Rachel and Lani score SILVER success at Racice 2014

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GB sprint paddlers picked up two silvers and a bronze medal in Racice today bringing their medal tally to four at the team’s first World Cup of the season.

London Olympic bronze medallist Liam Heath won silver in the K1 200, whilst the pairing of Rachel Cawthorn and Lani Belcher added a further silver in K2 200.

GB Canoeing has been testing out a number of crew combinations at Racice this weekend and they were rewarded in their decision for the women’s K2 200 line up.

In today’s A final, Lani Belcher and London Olympian Rachel Cawthorn won the silver medal, finishing 0.5 seconds behind Belarussians Marharyta Tsishkevich and Maryna Litvinchuk.  Jess Walker and Angela Hannah finished seventh.

“It was really exciting to win silver,” said Belcher afterwards.  “We jumped in the K2 together a couple of months ago and it felt pretty awesome from the start.

“We haven’t done masses of training together but it just seemed to click because we both paddle quite similarly.

“We knew we had a good chance of a medal today if we stuck to our race plan.  In the 200 it’s always so close you just have to commit to it and see what happens on the finish line.”

Belcher, winner of the bronze in yesterday’s K1 1000, took a further bronze in this afternoon’s K1 5000.

Liam Heath, well known for his K2 success with partner Jon Schofield, doubled up in the K1 and K2 200 metre A finals at the Czech Republic venue today.

But it was in the K1, a race Heath had never finalled in as a senior competitor, that he won the silver.  His time of  35.216 was just 0.033 of a second behind Canadian Mark De Jonge.

In a an incredibly tight finish it took officials so long to determine the final placings that Heath only learnt he had won the medal after coming off the water after his K2 final.  Britain’s Kristian Reeves, competing in his first senior A final, finished impressively to take seventh.

“It was really nice to get out and show my face in K1 and I’m quite pleased with the effort I put in did today,” said Heath afterwards.

“You go through the heats and the semis and you get an idea of how you are racking up against the other competitors.

“So you go into the race knowing that you are a potential.  But it’s so close, the times are separated by hundredths of a second and you are never 100 percent sure what’s going to happen.

“I hadn’t got a clue where I’d come in either race until I’d gone off the water from the K2 and started to get changed and the boys told me my results.”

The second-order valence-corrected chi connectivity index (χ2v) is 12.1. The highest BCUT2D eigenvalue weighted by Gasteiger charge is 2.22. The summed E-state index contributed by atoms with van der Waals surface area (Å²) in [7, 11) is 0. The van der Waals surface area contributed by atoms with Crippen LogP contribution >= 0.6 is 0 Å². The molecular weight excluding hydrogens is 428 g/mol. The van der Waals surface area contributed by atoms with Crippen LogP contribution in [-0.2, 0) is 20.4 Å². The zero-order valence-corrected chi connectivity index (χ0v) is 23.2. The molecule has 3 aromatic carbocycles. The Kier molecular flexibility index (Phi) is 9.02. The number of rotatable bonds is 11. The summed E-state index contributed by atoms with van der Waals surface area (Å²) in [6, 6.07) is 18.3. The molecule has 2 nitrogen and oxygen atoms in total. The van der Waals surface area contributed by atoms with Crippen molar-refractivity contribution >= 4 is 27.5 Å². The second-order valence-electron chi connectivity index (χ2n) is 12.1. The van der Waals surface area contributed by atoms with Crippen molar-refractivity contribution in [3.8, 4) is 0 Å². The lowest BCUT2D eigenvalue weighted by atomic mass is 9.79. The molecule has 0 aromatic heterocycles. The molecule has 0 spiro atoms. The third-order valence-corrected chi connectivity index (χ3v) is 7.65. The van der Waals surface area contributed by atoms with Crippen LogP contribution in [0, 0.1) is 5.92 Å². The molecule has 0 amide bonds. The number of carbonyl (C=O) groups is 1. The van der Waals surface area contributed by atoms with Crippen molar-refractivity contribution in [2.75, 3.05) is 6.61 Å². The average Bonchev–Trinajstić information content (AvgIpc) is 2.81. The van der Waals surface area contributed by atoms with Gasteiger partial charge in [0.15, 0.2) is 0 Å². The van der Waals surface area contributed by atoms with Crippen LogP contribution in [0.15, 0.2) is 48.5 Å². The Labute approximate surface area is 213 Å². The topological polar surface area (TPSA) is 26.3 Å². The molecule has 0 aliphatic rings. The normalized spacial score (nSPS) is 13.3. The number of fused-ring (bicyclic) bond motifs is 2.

In today’s final K2 200 Heath and Schofield, silver medallists in last year’s World Championships, finished fourth.  But the priority for Racice had always been the K1 200 and the pair will focus solely on the K2 at next week’s World Cup in Szeged, Hungary.

“You are always a little bit disappointed when everything is so close, and it was hundredths of a second again in the K2,” continued Heath.

“But obviously it’s good to know we can still make an effort like that after I’ve done a flat-out K1 20 minutes before.

“Next weekend we are just focusing on K2 and things look good for that, so we will just keep moving forward.”

Rachel Cawthorn was also part of this morning’s women’s K4 500 boat, the same crew with Jess Walker, Louisa Sawers and Angela Hannah that finished fifth in the London Games.  In today’s final they showed good form to finish fourth.

“We have swapped the order and combinations around recently and it feels like it has come together as well,” said Cawthorn afterwards.

“It’s been exciting competing both yesterday and today and it was really good to be back up in the mix, for the fight for the medals.  Now we just need a little bit more practice.”

GB Canoeing’s Sprint Head Coach, Scott Gardner, is working hard on building a winning attitude throughout his team and is encouraged by performances this weekend.  GB finished seventh out of 40 countries on the points table.

“We’ve pushed the boundaries and learnt a lot about our team members this weekend,” he said.

“In the past we might have been a bit intimidated by the bigger and more traditional nations.  But our message now is that GB Canoeing is racing with the intent to win rather than settling for a fifth, sixth or seventh.

“We are pushing hard to put ourselves into races and a lot of times this weekend we’ve picked up and our confidence is growing off the back of that.

“I’m very optimistic coming out of this World Cup and looking forward to going into next week’s competition at Szeged.”

 

Words by GB Canoeing